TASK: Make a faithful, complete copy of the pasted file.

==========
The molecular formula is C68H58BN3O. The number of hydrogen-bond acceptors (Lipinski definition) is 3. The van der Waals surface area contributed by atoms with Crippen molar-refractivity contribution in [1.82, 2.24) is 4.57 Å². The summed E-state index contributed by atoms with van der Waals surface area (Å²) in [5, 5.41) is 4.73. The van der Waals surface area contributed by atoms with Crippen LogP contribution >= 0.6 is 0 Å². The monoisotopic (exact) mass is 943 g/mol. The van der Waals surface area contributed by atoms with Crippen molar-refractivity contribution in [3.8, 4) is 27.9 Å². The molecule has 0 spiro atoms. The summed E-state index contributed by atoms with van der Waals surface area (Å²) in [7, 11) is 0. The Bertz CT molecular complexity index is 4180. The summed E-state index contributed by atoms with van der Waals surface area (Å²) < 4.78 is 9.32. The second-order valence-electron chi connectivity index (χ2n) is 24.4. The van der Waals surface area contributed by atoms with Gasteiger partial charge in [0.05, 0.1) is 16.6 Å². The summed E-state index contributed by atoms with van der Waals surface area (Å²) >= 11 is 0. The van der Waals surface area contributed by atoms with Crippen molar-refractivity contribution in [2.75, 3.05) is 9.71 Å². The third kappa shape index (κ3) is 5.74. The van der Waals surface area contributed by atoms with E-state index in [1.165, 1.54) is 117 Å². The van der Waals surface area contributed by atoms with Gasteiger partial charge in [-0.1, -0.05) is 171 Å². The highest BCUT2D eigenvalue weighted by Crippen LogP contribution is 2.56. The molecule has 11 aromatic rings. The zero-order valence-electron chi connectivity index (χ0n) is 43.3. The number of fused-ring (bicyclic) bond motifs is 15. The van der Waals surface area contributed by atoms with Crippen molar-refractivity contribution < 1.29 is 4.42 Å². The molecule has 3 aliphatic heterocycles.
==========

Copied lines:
The molecular formula is C68H58BN3O. The number of hydrogen-bond acceptors (Lipinski definition) is 3. The van der Waals surface area contributed by atoms with Crippen molar-refractivity contribution in [1.82, 2.24) is 4.57 Å². The summed E-state index contributed by atoms with van der Waals surface area (Å²) in [5, 5.41) is 4.73. The van der Waals surface area contributed by atoms with Crippen LogP contribution >= 0.6 is 0 Å². The monoisotopic (exact) mass is 943 g/mol. The van der Waals surface area contributed by atoms with Crippen molar-refractivity contribution in [3.8, 4) is 27.9 Å². The molecule has 0 spiro atoms. The summed E-state index contributed by atoms with van der Waals surface area (Å²) in [7, 11) is 0. The Bertz CT molecular complexity index is 4180. The summed E-state index contributed by atoms with van der Waals surface area (Å²) < 4.78 is 9.32. The second-order valence-electron chi connectivity index (χ2n) is 24.4. The van der Waals surface area contributed by atoms with Gasteiger partial charge in [0.05, 0.1) is 16.6 Å². The summed E-state index contributed by atoms with van der Waals surface area (Å²) >= 11 is 0. The van der Waals surface area contributed by atoms with Crippen molar-refractivity contribution in [2.75, 3.05) is 9.71 Å². The third kappa shape index (κ3) is 5.74. The van der Waals surface area contributed by atoms with E-state index in [1.165, 1.54) is 117 Å². The van der Waals surface area contributed by atoms with Gasteiger partial charge in [-0.1, -0.05) is 171 Å². The highest BCUT2D eigenvalue weighted by Crippen LogP contribution is 2.56. The molecule has 11 aromatic rings. The zero-order valence-electron chi connectivity index (χ0n) is 43.3. The number of fused-ring (bicyclic) bond motifs is 15. The van der Waals surface area contributed by atoms with Crippen molar-refractivity contribution < 1.29 is 4.42 Å². The molecule has 3 aliphatic heterocycles.